There's Not Many Heroes Like Sora



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I stumbled upon a good article citing why Sora isn't your typical hero we see in video games.

There's Not Many Heroes like Sora Anymore - Medium

The article uses examples from other video games and genres by comparing Sora to other heroes from video games. By comparison it's easy to see why Sora's unique charisma and up-beat yet spunky personality strives to be unique from most heroes we typically see.

The article also expresses how nothing seems to get the best of him, even when he fails to become the true Keyblade master as seen in Dream Drop Distance. His emotions are powerful messages given to the players who cheer Sora on as he gets through the good, the bad, and the ugly times. Additionally, Sora is the type of person who never gives up, no matter what the circumstances are.

I encourage you to read the article since even I had a hard time trying to remember a protagonist as cheerful and as passionate as Sora. Provide your thoughts below.
 
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Rodin

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I'm not a huge Sora fan but I think the article is a good one. Here's hoping KH3 does a better job with Sora.
 

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I'm actually kind of already at a loss early into the article. The Final Fantasy comparison is highly questionable.
medium said:
If you spare a glance at the current line of FINAL FANTASY titles, their leading protagonists are often someone who embodies ambiguity. They are engulfed in mystery, and a lot of cover art depicts them with a cold, reserved, and distant disposition.
How much more obvious can you be about only having an idea about games like FF 7, 8 and maybe 13? I'm sorry, but this whole "oh they're so mysterious, cold, reserved" thing is so typical for people who have no idea about the series and just take the most popular or well-known (or in this case: beneficial for one's own agenda) installments to prove their point.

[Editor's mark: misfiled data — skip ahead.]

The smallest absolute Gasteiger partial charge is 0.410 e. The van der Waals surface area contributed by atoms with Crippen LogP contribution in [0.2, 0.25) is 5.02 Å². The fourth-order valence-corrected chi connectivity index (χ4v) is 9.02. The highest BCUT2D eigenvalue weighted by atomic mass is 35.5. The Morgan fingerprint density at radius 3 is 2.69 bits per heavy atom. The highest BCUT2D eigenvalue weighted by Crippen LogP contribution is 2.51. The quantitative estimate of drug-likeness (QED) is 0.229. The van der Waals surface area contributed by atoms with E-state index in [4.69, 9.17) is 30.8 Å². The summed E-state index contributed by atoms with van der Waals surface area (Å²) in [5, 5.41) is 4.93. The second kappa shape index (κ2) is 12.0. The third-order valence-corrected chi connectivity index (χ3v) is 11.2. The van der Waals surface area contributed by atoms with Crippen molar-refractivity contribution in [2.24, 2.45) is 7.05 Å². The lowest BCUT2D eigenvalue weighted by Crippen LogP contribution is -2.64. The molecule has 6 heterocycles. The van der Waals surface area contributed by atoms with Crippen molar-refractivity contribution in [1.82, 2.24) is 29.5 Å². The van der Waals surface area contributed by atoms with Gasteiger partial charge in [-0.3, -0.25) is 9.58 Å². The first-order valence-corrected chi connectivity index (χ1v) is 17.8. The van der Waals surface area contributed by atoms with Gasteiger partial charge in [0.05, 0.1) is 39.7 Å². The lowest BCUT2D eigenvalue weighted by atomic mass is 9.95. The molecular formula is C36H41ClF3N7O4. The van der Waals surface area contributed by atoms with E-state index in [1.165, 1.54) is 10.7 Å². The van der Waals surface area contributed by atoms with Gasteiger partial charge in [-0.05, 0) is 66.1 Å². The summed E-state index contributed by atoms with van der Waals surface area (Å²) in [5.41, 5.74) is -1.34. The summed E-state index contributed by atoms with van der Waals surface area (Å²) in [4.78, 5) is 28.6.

What about Bartz? Zidane? Tidus? Vaan? Hell, even Noctis doesn't fit into that trope, even though people still try hard to somehow compare him to Cloud, which makes absolutely no sense.
And this doesn't even scratch the fact that it's actually a problem how much KH focuses on Sora while in most FF games, you have multiple interesting main characters with totally different character traits that usually all feel interesting.

It’s unfortunate we get a recycled Cloud Strife doppelganger with a few tweaks added here and there.
Am I surprised they immediately bring up Cloud? No!
Also is this about Lightning? I think it is. Yeah, Lightning is entirely like Cloud, except they're really both just soldiers and while Lightning is brutal and to the point, Cloud doesn't give a flying diddly. But hey, soldier is soldier, right? Totally the same.

For example, Lightning. Nothing against her as a character for her kickass battle moves, but she doesn’t look friendly or approachable on a glance alone for people who have not played it. Noctis, while more on the shy and reserved side doesn’t stray far from the impression Lightning gives you either.